Minutes after his team dispatched Illinois on Saturday, Ohio State coach Jim Tressel turned his complete focus to a rivalry that needs no silly nickname, just capitalization and respect.
The Game beckoned.
College football's greatest rivalry resumes this week along the banks of the Olentangy River, as Ohio State and Michigan meet Saturday for the 105th time. Forget about Ohio State's chance for the Rose Bowl, a share of the Big Ten title and another 10-win season. Forget about Michigan's 3-8 record, its bowl-less winter and its anemic offense.
"Ohio State versus Michigan trumps everything," said Tressel, who is 6-1 against the Wolverines. "It trumps your record. It trumps whether it's dangerous or you don't have a chance or any of those kinds of things. It trumps all things because it's the Ohio State-Michigan game.
"I would like to think our guys understand that, but there's only one demonstration of understanding that, and that's at noon on Saturday."
The Michigan-Ohio State rivalry is packed with tradition, iconic coaches, award-winning players and unforgettable games.
There was the Snow Bowl in 1950, when the teams exchanged 45 punts, two of which were blocked by Michigan to seal a 9-3 win. There was The 10-Year War between coaches Woody Hayes and Bo Schembechler, during which the Buckeyes and Wolverines shared the Big Ten title six times.
There were upsets, such as in 1993, when an undefeated Ohio State team went into Michigan Stadium and got spanked 28-0. There were the struggles of coaches such as Ohio State's John Cooper and, toward the end of his career, Michigan's Lloyd Carr. No regular-season college football game has generated more buildup than the 2006 meeting, when No. 2 Michigan visited No. 1 Ohio State in a matchup that sent the Buckeyes to the BCS title game.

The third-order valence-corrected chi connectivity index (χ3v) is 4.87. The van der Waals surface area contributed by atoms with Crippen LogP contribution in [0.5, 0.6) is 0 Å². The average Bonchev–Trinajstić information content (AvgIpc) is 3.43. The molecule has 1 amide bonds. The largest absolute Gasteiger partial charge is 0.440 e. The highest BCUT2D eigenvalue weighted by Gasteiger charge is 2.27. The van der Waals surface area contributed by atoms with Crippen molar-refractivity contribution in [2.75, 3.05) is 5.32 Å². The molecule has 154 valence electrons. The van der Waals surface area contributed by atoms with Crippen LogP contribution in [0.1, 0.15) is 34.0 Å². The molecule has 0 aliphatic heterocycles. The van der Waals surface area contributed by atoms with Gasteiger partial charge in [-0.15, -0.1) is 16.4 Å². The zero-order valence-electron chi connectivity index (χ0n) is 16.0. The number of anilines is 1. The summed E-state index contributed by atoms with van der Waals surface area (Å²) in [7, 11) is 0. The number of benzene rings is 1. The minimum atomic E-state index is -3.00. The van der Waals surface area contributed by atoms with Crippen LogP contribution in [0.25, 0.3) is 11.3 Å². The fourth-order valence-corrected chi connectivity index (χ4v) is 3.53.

"I'll never diminish the importance of a Michigan-Ohio State game ever," first-year Michigan coach Rich Rodriguez said. "Never have, never would. Wouldn't be smart to do that. I wouldn't do it anyway. First day I got on the job, somebody sent me an Ohio State button, and it's sitting next to my phone. I see it every day."
The game's storied history even elevates hope for Michigan, which enters Saturday's game as a three-touchdown underdog.
Since 1980, the team with the better record boasts only a 13-12 record in The Game, and ranked teams have dropped five of eight meetings to unranked teams. Ohio State enters Saturday with a four-game win streak in the series but has never beaten Michigan five consecutive times.
The game also favors first-year coaches like Rodriguez. The past six Michigan coaches won their first meeting against archrival Ohio State.
"We go down there and beat them, they have no chance to go to the Rose Bowl," Michigan safety Brandon Harrison said. "That's what we're playing for. We're playing for pride because this is one of the greatest rivalries in college football.
Adam Rittenberg covers the Big Ten for ESPN.com. He can be reached at email@example.com.